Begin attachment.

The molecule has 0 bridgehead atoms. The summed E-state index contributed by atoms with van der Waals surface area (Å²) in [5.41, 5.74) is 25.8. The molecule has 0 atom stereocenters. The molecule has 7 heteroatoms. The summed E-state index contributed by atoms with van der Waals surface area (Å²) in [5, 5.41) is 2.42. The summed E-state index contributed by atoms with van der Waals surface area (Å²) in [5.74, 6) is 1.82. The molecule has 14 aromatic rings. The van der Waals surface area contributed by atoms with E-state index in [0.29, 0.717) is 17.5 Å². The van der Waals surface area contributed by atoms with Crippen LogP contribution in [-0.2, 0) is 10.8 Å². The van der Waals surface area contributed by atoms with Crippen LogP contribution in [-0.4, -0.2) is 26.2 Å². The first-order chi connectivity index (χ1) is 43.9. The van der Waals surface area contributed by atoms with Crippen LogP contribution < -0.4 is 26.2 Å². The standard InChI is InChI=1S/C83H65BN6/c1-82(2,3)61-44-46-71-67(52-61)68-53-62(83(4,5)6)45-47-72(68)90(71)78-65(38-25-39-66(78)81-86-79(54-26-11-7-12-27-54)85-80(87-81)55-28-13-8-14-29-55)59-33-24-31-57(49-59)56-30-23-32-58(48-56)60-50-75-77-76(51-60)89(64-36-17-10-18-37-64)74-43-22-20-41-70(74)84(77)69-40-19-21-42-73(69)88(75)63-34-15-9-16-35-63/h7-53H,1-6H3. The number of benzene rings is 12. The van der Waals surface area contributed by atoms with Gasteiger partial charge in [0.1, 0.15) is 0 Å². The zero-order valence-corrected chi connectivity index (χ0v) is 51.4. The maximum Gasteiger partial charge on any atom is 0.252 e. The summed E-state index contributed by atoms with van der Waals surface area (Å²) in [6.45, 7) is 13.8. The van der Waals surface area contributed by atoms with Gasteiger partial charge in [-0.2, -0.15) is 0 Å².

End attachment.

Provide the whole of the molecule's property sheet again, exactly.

The molecule has 0 bridgehead atoms. The summed E-state index contributed by atoms with van der Waals surface area (Å²) in [5.41, 5.74) is 25.8. The molecule has 0 atom stereocenters. The molecule has 7 heteroatoms. The summed E-state index contributed by atoms with van der Waals surface area (Å²) in [5, 5.41) is 2.42. The summed E-state index contributed by atoms with van der Waals surface area (Å²) in [5.74, 6) is 1.82. The molecule has 14 aromatic rings. The van der Waals surface area contributed by atoms with E-state index in [0.29, 0.717) is 17.5 Å². The van der Waals surface area contributed by atoms with Crippen LogP contribution in [-0.2, 0) is 10.8 Å². The van der Waals surface area contributed by atoms with Crippen LogP contribution in [-0.4, -0.2) is 26.2 Å². The first-order chi connectivity index (χ1) is 43.9. The van der Waals surface area contributed by atoms with Crippen LogP contribution < -0.4 is 26.2 Å². The standard InChI is InChI=1S/C83H65BN6/c1-82(2,3)61-44-46-71-67(52-61)68-53-62(83(4,5)6)45-47-72(68)90(71)78-65(38-25-39-66(78)81-86-79(54-26-11-7-12-27-54)85-80(87-81)55-28-13-8-14-29-55)59-33-24-31-57(49-59)56-30-23-32-58(48-56)60-50-75-77-76(51-60)89(64-36-17-10-18-37-64)74-43-22-20-41-70(74)84(77)69-40-19-21-42-73(69)88(75)63-34-15-9-16-35-63/h7-53H,1-6H3. The number of benzene rings is 12. The van der Waals surface area contributed by atoms with Gasteiger partial charge in [0.1, 0.15) is 0 Å². The zero-order valence-corrected chi connectivity index (χ0v) is 51.4. The maximum Gasteiger partial charge on any atom is 0.252 e. The summed E-state index contributed by atoms with van der Waals surface area (Å²) in [6.45, 7) is 13.8. The van der Waals surface area contributed by atoms with Gasteiger partial charge in [-0.2, -0.15) is 0 Å².